Ric Flair with Charles Robinson, aka Lil’ Naitch at WCW’s Slamboree pay-per-view in 1999. This storyline was a childhood dream come true for Robinson.

Six months into working for WCW, Charles Robinson officiated his first match for his childhood idol, Ric Flair. He was soon allowed to trade in the black and white stripes for wrestling trunks and a flashy robe. He made his pro wrestling debut at WCW’s Slamboree pay-per-view in 1999. This was where “Lil’ Naitch” was born.

Robinson came to the ring lavished in Ric Flair’s robe, imitating Flair’s character and mannerisms. Even with underhanded tactics, Robinson was unsuccessful and was defeated by Randy Savage’s then-girlfriend, Gorgeous George.

How Randy Savage Ended the In-Ring Aspirations of Charles Robinson

Charles Robinson wrestled his second match one week later, teaming with Flair to face Randy Savage and Madusa on Monday Nitro. Savage delivered a botched diving elbow drop to Robinson in the course of the match, cracking several of his vertebrae and collapsing his lung.

“I couldn’t breathe,” Robinson recalls in an interview with Post and Courier’s Mike Mooneyham.

“I went to the hospital two hours later with a collapsed lung. I stayed in the hospital overnight, and they told me I could go home the next day. I flew home with a collapsed lung. But I landed and went straight back to the hospital. I shouldn’t have flown. They ended up sticking a tube in me. [Savage] did call a couple of days later to check on me. I give him credit for that.”

Despite the devasting injury which cut his in-ring wrestling career short after only just two appearances, Robinson looks back on this time of his career fondly. “That was the pinnacle,” Robinson admits, quickly adding that it was also the problem. “You have moments like that at the beginning of your career, and how do you top it?”

Robinson would resume his officiating duties after the accident. When WCW was acquired by World Wrestling Federation’s CEO Vince McMahon in 2001, he officiated the final ever match on Monday Nitro featuring seasoned veterans Sting and Flair.

Robinson officiating the final ever match on WCW Nitro, Sting vs. Ric Flair, March 26, 2001.
Robinson officiating the final ever match on WCW Nitro, Sting vs. Ric Flair, on March 26th, 2001.

Arrival at WWE in 2001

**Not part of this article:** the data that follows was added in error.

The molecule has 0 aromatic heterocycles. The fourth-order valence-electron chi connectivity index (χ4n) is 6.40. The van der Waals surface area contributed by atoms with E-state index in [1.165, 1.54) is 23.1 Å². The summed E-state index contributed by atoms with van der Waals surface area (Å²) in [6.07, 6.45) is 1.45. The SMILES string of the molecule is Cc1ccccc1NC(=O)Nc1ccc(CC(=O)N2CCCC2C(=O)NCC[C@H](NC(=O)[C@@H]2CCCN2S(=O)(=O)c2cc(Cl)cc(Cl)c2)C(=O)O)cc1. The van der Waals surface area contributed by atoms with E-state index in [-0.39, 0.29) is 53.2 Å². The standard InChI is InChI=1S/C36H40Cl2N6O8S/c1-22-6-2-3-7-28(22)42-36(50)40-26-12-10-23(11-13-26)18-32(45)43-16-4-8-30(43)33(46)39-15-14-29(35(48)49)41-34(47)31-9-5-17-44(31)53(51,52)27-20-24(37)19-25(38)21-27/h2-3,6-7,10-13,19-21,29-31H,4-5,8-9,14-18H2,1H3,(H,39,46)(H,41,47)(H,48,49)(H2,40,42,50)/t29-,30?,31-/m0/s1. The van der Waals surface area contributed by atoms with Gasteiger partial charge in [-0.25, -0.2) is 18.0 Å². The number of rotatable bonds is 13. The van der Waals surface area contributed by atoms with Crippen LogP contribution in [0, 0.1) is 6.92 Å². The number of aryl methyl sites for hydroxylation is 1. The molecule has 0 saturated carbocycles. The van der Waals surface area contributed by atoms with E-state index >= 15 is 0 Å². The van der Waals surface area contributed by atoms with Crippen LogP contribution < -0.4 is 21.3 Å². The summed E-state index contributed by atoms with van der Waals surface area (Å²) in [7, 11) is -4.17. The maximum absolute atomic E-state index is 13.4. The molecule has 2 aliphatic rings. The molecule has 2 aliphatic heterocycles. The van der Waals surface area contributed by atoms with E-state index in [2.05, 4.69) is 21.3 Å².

Charles Robinson made his debut in the WWE on July 22nd, 2001’s Invasion pay-per-view. A year later, Robinson began working with the ring crew. Soon after, he was offered a full-time position where he acquired more money and benefits with the company.

To stay in shape for his role, Robinson participates in marathons and runs up to three miles a day.

“I’m competing for jobs with officials that are sometimes half my age,” he explains.

The Day-To-Day Responsibilities of Charles Robinson in WWE

In his discussion with Mike Mooneyham, Robinson detailed what his day-to-day responsibilities look like in the WWE:

“I fly in the day before. I go into the arena early. I unload the truck, help build the ring, lights go up, put up the barricade and padding around the ring, set up backstage monitors in dressing rooms, do the show, tear it all down, load the truck. If it’s a house show, we normally have a bus to take us to the next town. But if it’s TV, we have to drive ourselves.

“That’s the toughest part. We tear down the ring and finish up at 12:30 or 1 o’clock and drive for hours to the next town. You’re starving, so you end up eating a lot of convenient food. But very rarely do I eat fast food.”

Most Memorable Moments in the Ring

Charles Robinson reacts emotionally in the background as he calls his idol Ric Flair's retirement match against Shawn Michaels at WrestleMania 24
Charles Robinson reacts emotionally in the background as he calls his idol Ric Flair’s retirement match against Shawn Michaels at WrestleMania 24

Throughout his illustrious career as an official, Charles Robinson has humbly been involved in some of the most high-profile bouts in WWE history.

He was there when John Cena showed ruthless aggression against Olympic Gold Medalist and Hall of Famer Kurt Angle on SmackDown in 2002.